NSFW: So I found an interesting Igbo artifact

Say it with me:

Igbo people are heavily in denial


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  1. Gin

    Could you please tell us where you got the statue, what the date of it is, what culture it is, where it was found and what it symbolises? It doesn’t make sense to jump to conclusions over guess work.

  2. sugabelly

    @ Gin: It is an Igbo statue at least three to four hundred years old from the state of the wood according to the description.

    What it symbolises is obvious as hell and I got it where I get all my pictures of Nigerian artifacts – Museum websites

    Also I never said it depicted gay sex. I personally thought it was a man and a woman when I first saw it. It’s only now that people are pointing it out that I realise it could just as well be two men.

    What I was referring to by denial was the fact that Igbo people like to pretend as if sex wasn’t a part of our culture so as can be seen, nobody is jumping to conclusions.

    And remember the blog disclaimer…. =D

  3. Gin

    Do you have a link to the web page that you found the picture on? Anyway, we can’t say what it represents just from guessing its meaning because the symbolism in African artefacts usually are not always that straight forward. There are many statues that depict naked people.

    The Igbo culture is not homogeneous, so different towns and groups have different attitudes to certain things till today. Saying that Igbo people as one huge group pretend sex is not a part of their culture is quite a stretch. I know what you mean but, every Igbo culture has to be considered when thinking about making generalisations. I don’t know of anyway’s ‘Igbo people’ deny that their ancestors were sexual, maybe you can give an example.

    And I see the disclaimer, but thia picture was obviously meant to start some sort of discussion.

  4. sugabelly

    @Gin: I have already had this discussion about generalisation far too many times on this blog to count.

    Generalisations in the English language have their proper use and this is one of them.

    Based on my life experience as a Nigerian, based on observation, based on my life experience as an Igbo, based on twenty one years of interacting closely with other Igbos, and based on the concurrence of other Nigerians (Igbo and not Igbo), I am making the generalised statement that Igbo people deny their ancestors were sexual.

    Just because you or I know a handful of people that DON’T does not mean that the generalisation does not hold true.

    The exception does not change the rule.

    There are many other generalisations that I can make about Igbo people that are GENERALLY TRUE irrespective of whether or not I know INDIVIDUALS who differ.

    For example:

    Igbo people like to pretend that nudity is not part of their culture.

    Igbo people like to pretend that homosexuality is not part of their culture.

    And while different towns and groups have different attitudes, there are always OVERARCHING attitudes or characteristics that are true for EVERYBODY.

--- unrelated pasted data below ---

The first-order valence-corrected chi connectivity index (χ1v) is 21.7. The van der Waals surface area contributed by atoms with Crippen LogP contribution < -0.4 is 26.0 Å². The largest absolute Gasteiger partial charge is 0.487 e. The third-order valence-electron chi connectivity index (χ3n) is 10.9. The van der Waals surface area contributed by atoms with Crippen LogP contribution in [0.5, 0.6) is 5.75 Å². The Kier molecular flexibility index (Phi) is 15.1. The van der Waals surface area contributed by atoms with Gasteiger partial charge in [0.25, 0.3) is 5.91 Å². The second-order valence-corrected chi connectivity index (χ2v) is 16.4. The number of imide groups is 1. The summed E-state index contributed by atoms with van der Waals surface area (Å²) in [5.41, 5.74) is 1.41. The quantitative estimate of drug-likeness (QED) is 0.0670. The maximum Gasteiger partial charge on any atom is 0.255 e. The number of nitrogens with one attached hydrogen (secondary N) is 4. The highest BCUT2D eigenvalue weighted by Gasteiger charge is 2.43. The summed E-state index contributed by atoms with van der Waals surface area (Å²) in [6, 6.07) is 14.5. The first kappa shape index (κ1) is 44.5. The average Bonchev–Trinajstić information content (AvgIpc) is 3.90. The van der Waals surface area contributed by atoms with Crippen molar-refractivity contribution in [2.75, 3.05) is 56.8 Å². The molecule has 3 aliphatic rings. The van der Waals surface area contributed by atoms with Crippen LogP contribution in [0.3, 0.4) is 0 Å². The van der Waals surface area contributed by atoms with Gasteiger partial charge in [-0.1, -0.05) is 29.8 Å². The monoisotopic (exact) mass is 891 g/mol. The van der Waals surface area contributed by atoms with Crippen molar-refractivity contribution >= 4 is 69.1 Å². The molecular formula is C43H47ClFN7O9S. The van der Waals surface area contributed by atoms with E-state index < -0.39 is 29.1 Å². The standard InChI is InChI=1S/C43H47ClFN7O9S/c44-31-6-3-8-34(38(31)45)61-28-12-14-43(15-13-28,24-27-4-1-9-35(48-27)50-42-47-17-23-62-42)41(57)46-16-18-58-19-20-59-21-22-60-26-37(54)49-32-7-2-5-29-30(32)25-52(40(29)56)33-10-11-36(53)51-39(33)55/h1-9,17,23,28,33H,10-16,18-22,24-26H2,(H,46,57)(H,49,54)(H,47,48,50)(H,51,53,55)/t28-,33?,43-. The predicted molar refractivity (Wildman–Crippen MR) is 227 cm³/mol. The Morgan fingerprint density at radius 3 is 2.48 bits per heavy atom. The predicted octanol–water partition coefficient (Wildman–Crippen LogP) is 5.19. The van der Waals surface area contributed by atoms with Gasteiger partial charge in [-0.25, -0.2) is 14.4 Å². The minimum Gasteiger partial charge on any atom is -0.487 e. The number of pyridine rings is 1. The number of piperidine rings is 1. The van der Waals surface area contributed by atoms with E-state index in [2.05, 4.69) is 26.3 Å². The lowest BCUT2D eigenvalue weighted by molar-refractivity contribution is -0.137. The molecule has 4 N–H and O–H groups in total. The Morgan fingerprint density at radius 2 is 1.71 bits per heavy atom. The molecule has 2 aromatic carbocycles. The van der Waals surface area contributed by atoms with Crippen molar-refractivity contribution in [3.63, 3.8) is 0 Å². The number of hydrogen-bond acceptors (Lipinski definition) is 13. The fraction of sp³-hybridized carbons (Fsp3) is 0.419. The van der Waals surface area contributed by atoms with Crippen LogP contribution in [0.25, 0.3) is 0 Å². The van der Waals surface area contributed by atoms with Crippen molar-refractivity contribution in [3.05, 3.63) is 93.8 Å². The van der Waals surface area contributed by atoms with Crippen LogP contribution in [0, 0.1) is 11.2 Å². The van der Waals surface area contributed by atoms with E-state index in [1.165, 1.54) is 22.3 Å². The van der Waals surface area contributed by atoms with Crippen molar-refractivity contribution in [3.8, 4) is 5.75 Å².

Just as Americans differ by state and town and city, there are still GENERAL AMERICAN BEHAVIOURS or GENERAL AMERICAN ATTITUDES. Igbo people are no different so I do not see how anything I have said is a stretch.

    The statue symbolises sex. Whether or not it had another meaning cannot be readily deciphered.

    Gin, don’t fall into the trap that many Africans often do, thinking that EVERYTHING in Africa has some DEEPER MEANING.

    Africans are people like everybody else. Igbos are people like everybody else and I am 100% sure and it is 100% true that just as there are SOME statues or figures out there that have symbolic meanings, there are LOTS that don’t.

    So, just as there are some statues out there that depict sex in order to symbolise something else, there are LOTS of Igbo statues that depict sex JUST BECAUSE THE CARVER WAS HORNY.

    Now the real question is: Is this one of them?

  5. Gin

    There are no surveys or study’s on what the majority of Igbo people think their ancestors got ‘up to’. It’s actually quite funny that you said Igbo people like to pretend that nudity is not part of their culture because in many Igbo communities it is not unusual for an old woman to be topless in her house/compound and in some communities (which is why it’s very wrong to generalise) women still go topless for special functions. I wouldn’t base generalisations off Onicha Nri-Oka urban/town dwellers for the whole of the Igbo band of groups.

    I have witnessed conversations of Igbo people saying the complete opposite of what you’re generalising them, many (not all or most) think that their ancestors wore raffia or banana leaves for daily wear (which could be partly true depending on the culture). On the issue of their ancestors being sexual or not, I really don’t see this being discussed, anyhow sex wasn’t something you just openly spoke about in some Igbo cultures.

    I think the statue has a deeper meaning than just pornography, otherwise it would have been carved more explicitly. I do think that the statue could have something to do with sex, although not without some kind of purpose other than just entertainment. Anyway, the statue is interesting.

  6. sugabelly

    Gin: I have also had the discussion about why it is ridiculous for people to disbelieve something unless they have seen a “study” or a document saying it is so.